Those are the findings of a new study that used genetic markers to establish a more definitive link between caffeine levels, BMI, and type 2 diabetes risk.
The research team, from the Karolinska Institute in Sweden, the University of Bristol in the UK, and Imperial College London in the UK, says calorie-free caffeinated drinks could be explored as a potential means of helping reduce body fat levels.
"Genetically predicted higher plasma caffeine concentrations were associated with lower BMI and whole body fat mass," write the researchers in their published paper.
"Furthermore, genetically predicted higher plasma caffeine concentrations were associated with a lower risk of type 2 diabetes. Approximately half of the effect of caffeine on type 2 diabetes liability was estimated to be mediated through BMI reduction."
The study involved data from just under 10,000 people collected from existing genetic databases, focusing on variations in or near specific genes known to be associated with the speed at which caffeine is broken down. In general, those with variations affecting the genes – namely CYP1A2 and a gene that regulates it, called AHR – tend to break caffeine down more slowly, allowing it to remain in the blood longer. Yet they also tend to drink less caffeine in general.
An approach called Mendelian randomization was used to determine likely causal relationships between the presence of the variations, illnesses like diabetes, body mass, and lifestyle factors.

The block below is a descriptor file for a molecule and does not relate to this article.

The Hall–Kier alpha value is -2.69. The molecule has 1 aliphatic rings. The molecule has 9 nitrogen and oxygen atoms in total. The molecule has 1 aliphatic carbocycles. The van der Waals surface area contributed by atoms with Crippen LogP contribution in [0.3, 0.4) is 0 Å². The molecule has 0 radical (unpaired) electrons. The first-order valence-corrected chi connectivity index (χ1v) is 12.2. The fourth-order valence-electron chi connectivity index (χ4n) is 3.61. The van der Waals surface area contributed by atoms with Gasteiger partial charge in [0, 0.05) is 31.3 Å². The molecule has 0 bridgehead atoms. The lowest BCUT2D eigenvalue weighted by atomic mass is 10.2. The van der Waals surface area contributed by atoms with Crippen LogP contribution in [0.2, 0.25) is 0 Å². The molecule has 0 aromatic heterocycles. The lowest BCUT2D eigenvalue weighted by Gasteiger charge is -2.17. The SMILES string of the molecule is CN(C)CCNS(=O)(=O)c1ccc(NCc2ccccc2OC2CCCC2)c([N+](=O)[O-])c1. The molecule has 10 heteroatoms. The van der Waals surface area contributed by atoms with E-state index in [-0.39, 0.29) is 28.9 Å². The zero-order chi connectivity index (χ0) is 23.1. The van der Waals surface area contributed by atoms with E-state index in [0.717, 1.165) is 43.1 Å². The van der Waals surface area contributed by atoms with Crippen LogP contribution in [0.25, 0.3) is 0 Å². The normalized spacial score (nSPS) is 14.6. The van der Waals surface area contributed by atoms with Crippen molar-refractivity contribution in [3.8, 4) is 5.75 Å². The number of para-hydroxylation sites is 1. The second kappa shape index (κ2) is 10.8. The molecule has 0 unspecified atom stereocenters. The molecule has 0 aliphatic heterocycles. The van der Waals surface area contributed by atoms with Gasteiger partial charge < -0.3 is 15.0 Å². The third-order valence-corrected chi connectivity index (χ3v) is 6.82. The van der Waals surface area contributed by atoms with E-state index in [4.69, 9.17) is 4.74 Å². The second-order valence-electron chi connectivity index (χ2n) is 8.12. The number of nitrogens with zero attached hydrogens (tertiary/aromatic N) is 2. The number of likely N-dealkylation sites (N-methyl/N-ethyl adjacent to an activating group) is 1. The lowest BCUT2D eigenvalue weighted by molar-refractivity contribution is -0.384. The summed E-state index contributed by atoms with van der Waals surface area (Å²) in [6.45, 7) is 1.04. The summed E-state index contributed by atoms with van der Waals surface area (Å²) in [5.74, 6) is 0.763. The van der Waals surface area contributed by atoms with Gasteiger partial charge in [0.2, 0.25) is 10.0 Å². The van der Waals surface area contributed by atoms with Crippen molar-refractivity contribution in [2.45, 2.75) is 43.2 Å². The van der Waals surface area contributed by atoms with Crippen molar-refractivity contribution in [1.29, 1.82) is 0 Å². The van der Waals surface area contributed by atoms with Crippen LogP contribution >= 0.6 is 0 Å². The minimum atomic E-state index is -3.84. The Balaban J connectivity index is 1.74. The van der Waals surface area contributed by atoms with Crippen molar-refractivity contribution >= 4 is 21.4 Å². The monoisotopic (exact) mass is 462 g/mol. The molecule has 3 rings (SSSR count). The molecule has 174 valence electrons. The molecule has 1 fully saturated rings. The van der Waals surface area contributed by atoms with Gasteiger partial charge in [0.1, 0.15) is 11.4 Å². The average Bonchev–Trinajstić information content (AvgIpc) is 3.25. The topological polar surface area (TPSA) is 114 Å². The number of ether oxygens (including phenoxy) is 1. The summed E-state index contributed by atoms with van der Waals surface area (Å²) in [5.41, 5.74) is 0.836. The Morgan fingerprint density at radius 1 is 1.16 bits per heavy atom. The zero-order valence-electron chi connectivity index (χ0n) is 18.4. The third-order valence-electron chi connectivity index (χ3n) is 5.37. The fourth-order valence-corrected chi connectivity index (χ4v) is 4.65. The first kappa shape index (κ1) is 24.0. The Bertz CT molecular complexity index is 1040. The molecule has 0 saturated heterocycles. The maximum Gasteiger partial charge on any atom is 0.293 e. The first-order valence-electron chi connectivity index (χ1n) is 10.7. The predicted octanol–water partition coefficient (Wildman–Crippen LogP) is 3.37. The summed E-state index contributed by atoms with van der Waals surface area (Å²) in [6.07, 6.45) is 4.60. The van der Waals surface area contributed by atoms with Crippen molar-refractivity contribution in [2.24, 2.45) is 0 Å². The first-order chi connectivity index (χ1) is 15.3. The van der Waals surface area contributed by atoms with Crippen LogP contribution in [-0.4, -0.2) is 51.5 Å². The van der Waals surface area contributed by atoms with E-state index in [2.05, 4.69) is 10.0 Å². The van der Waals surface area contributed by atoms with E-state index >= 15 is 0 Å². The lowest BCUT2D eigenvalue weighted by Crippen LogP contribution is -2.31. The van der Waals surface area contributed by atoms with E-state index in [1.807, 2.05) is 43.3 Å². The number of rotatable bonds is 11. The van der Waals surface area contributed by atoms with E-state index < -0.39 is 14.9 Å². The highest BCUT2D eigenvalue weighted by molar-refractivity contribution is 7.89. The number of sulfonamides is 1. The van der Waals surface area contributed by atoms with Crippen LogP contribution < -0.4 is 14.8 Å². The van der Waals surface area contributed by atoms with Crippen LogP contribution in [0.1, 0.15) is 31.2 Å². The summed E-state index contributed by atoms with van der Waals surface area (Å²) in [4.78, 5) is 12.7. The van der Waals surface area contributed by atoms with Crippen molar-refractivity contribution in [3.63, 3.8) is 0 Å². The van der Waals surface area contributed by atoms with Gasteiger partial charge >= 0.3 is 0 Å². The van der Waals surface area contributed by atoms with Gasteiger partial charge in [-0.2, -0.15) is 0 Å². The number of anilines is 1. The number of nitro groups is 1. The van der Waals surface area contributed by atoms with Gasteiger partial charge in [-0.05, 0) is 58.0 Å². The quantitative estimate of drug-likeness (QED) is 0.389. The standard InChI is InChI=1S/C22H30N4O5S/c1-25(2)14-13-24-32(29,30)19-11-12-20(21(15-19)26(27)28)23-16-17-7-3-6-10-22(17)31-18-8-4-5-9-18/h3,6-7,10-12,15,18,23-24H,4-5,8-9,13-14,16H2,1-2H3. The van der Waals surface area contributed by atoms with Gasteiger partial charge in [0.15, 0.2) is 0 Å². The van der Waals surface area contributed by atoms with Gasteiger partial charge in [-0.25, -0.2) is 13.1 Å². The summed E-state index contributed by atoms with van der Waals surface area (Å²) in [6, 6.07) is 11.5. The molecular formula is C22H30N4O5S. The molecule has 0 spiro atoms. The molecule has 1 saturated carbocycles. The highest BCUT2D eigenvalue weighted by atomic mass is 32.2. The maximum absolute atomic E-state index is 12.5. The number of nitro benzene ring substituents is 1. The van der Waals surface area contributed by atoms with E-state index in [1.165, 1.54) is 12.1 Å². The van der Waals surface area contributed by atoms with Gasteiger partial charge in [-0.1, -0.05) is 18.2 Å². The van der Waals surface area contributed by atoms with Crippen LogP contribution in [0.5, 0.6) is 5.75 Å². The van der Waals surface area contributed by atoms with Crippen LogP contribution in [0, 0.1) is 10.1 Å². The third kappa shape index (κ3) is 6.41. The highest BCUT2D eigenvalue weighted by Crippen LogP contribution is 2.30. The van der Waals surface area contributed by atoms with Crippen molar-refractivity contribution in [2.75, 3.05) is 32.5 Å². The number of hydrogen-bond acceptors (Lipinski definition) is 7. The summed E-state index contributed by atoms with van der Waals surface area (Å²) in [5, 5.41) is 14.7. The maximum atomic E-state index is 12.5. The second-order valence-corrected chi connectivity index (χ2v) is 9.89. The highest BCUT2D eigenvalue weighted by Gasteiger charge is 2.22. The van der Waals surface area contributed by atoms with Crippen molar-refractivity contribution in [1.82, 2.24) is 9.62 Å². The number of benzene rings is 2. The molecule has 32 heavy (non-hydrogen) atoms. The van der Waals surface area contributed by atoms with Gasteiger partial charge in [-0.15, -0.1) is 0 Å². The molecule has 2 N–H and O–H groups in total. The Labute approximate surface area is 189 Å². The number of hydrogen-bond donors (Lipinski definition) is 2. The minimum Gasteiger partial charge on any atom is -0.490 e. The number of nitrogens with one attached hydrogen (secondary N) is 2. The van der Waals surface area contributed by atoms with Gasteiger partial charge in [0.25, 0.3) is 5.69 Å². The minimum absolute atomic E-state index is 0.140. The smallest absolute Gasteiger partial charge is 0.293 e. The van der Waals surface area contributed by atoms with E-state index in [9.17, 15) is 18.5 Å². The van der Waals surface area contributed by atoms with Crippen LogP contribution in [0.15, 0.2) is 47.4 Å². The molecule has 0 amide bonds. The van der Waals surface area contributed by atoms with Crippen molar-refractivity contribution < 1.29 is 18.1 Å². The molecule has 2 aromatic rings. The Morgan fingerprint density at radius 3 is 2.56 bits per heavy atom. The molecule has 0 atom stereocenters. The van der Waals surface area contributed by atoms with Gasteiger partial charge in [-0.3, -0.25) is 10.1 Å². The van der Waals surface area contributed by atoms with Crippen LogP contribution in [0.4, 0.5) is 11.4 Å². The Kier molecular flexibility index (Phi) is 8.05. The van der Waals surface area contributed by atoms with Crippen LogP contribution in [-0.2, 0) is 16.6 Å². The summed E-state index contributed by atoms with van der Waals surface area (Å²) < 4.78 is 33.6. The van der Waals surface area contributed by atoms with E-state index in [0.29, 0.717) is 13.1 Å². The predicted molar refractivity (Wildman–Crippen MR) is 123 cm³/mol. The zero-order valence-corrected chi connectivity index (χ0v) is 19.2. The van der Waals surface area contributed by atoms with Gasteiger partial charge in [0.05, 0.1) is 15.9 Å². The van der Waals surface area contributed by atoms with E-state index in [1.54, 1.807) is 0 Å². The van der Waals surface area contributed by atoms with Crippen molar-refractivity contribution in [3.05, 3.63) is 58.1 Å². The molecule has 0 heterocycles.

While there was a significant link between caffeine levels, BMI, and type 2 diabetes risk, no relationship emerged between the amount of caffeine in the blood and cardiovascular diseases including atrial fibrillation, heart failure, and stroke.
Previous studies have linked a moderate and relative increase in caffeine consumption to better heart health and a lower BMI, and the new research adds more detail to what we already know about the effects that coffee has on the body.
It's important to also keep in mind the effects of caffeine on the body aren't all positive, which means care must be taken when weighing up the benefits of drinking it – but this latest study is an important step in assessing how much caffeine is ideal.
"Small, short term trials have shown that caffeine intake results in weight and fat mass reduction, but the long term effects of caffeine intake is unknown," write the researchers.
The team thinks the association shown here could be down to the way caffeine increases thermogenesis (heat production) and fat oxidation (turning fat into energy) in the body, which both play an important role in overall metabolism.
However, more research will be needed to confirm cause and effect. While this study involved a large sample, Mendelian randomization isn't infallible, and it's still possible that other factors are at play that weren't accounted for in this study.
"Considering the extensive intake of caffeine worldwide, even its small metabolic effects could have important health implications," write the researchers.
The research has been published in BMJ Medicine.